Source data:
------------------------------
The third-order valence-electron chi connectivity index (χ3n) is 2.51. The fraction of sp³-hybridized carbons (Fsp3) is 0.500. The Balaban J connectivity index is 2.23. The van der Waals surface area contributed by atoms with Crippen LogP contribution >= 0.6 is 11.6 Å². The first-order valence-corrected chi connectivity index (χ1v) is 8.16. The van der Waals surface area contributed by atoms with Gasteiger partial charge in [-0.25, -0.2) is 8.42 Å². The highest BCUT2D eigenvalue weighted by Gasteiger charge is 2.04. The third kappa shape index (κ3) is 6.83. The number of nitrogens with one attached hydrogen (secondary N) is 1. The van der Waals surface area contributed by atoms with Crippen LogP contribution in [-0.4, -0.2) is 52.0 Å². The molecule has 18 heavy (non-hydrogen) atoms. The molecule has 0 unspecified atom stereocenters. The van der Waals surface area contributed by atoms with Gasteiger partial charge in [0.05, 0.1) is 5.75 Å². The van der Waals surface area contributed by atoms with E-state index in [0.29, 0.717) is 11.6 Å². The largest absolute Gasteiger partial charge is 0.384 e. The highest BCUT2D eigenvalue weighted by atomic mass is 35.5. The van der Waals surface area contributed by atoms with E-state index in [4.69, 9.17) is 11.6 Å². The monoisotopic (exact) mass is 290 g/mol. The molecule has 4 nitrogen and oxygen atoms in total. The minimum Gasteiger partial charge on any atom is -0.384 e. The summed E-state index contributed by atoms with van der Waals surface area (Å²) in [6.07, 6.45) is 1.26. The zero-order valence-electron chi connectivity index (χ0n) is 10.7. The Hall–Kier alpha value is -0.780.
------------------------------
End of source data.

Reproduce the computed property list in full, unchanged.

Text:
The third-order valence-electron chi connectivity index (χ3n) is 2.51. The fraction of sp³-hybridized carbons (Fsp3) is 0.500. The Balaban J connectivity index is 2.23. The van der Waals surface area contributed by atoms with Crippen LogP contribution >= 0.6 is 11.6 Å². The first-order valence-corrected chi connectivity index (χ1v) is 8.16. The van der Waals surface area contributed by atoms with Gasteiger partial charge in [-0.25, -0.2) is 8.42 Å². The highest BCUT2D eigenvalue weighted by Gasteiger charge is 2.04. The third kappa shape index (κ3) is 6.83. The number of nitrogens with one attached hydrogen (secondary N) is 1. The van der Waals surface area contributed by atoms with Crippen LogP contribution in [-0.4, -0.2) is 52.0 Å². The molecule has 18 heavy (non-hydrogen) atoms. The molecule has 0 unspecified atom stereocenters. The van der Waals surface area contributed by atoms with Gasteiger partial charge in [0.05, 0.1) is 5.75 Å². The van der Waals surface area contributed by atoms with E-state index in [0.29, 0.717) is 11.6 Å². The largest absolute Gasteiger partial charge is 0.384 e. The highest BCUT2D eigenvalue weighted by atomic mass is 35.5. The van der Waals surface area contributed by atoms with E-state index in [4.69, 9.17) is 11.6 Å². The monoisotopic (exact) mass is 290 g/mol. The molecule has 4 nitrogen and oxygen atoms in total. The minimum Gasteiger partial charge on any atom is -0.384 e. The summed E-state index contributed by atoms with van der Waals surface area (Å²) in [6.07, 6.45) is 1.26. The zero-order valence-electron chi connectivity index (χ0n) is 10.7. The Hall–Kier alpha value is -0.780.